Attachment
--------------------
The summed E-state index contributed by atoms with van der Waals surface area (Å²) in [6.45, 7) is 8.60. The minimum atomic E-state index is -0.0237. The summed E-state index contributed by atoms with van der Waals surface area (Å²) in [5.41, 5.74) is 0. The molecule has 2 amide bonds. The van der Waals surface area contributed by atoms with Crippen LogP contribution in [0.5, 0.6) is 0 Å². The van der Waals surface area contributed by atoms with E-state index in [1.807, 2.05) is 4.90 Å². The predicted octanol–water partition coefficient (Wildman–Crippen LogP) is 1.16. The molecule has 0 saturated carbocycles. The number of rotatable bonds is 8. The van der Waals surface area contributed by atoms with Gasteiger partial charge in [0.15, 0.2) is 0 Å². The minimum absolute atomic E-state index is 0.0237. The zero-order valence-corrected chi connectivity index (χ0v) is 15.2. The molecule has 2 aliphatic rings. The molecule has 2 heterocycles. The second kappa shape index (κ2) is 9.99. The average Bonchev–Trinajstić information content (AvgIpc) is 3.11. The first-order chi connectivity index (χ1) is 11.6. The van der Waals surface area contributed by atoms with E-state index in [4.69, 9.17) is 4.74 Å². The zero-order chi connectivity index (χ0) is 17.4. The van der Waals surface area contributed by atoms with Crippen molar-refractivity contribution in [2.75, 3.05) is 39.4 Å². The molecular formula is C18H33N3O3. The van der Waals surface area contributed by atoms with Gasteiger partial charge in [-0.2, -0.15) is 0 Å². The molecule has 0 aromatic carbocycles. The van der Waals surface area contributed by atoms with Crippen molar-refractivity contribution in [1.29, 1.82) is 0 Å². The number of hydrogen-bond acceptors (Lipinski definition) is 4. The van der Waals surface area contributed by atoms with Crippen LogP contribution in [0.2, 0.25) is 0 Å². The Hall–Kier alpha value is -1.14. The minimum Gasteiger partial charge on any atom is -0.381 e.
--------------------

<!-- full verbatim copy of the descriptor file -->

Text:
The summed E-state index contributed by atoms with van der Waals surface area (Å²) in [6.45, 7) is 8.60. The minimum atomic E-state index is -0.0237. The summed E-state index contributed by atoms with van der Waals surface area (Å²) in [5.41, 5.74) is 0. The molecule has 2 amide bonds. The van der Waals surface area contributed by atoms with Crippen LogP contribution in [0.5, 0.6) is 0 Å². The van der Waals surface area contributed by atoms with E-state index in [1.807, 2.05) is 4.90 Å². The predicted octanol–water partition coefficient (Wildman–Crippen LogP) is 1.16. The molecule has 0 saturated carbocycles. The number of rotatable bonds is 8. The van der Waals surface area contributed by atoms with Gasteiger partial charge in [0.15, 0.2) is 0 Å². The minimum absolute atomic E-state index is 0.0237. The zero-order valence-corrected chi connectivity index (χ0v) is 15.2. The molecule has 2 aliphatic rings. The molecule has 2 heterocycles. The second kappa shape index (κ2) is 9.99. The average Bonchev–Trinajstić information content (AvgIpc) is 3.11. The first-order chi connectivity index (χ1) is 11.6. The van der Waals surface area contributed by atoms with E-state index in [4.69, 9.17) is 4.74 Å². The zero-order chi connectivity index (χ0) is 17.4. The van der Waals surface area contributed by atoms with Crippen molar-refractivity contribution in [2.75, 3.05) is 39.4 Å². The molecular formula is C18H33N3O3. The van der Waals surface area contributed by atoms with Gasteiger partial charge in [-0.2, -0.15) is 0 Å². The molecule has 0 aromatic carbocycles. The van der Waals surface area contributed by atoms with Crippen molar-refractivity contribution in [1.29, 1.82) is 0 Å². The number of hydrogen-bond acceptors (Lipinski definition) is 4. The van der Waals surface area contributed by atoms with Crippen LogP contribution in [0.2, 0.25) is 0 Å². The Hall–Kier alpha value is -1.14. The minimum Gasteiger partial charge on any atom is -0.381 e.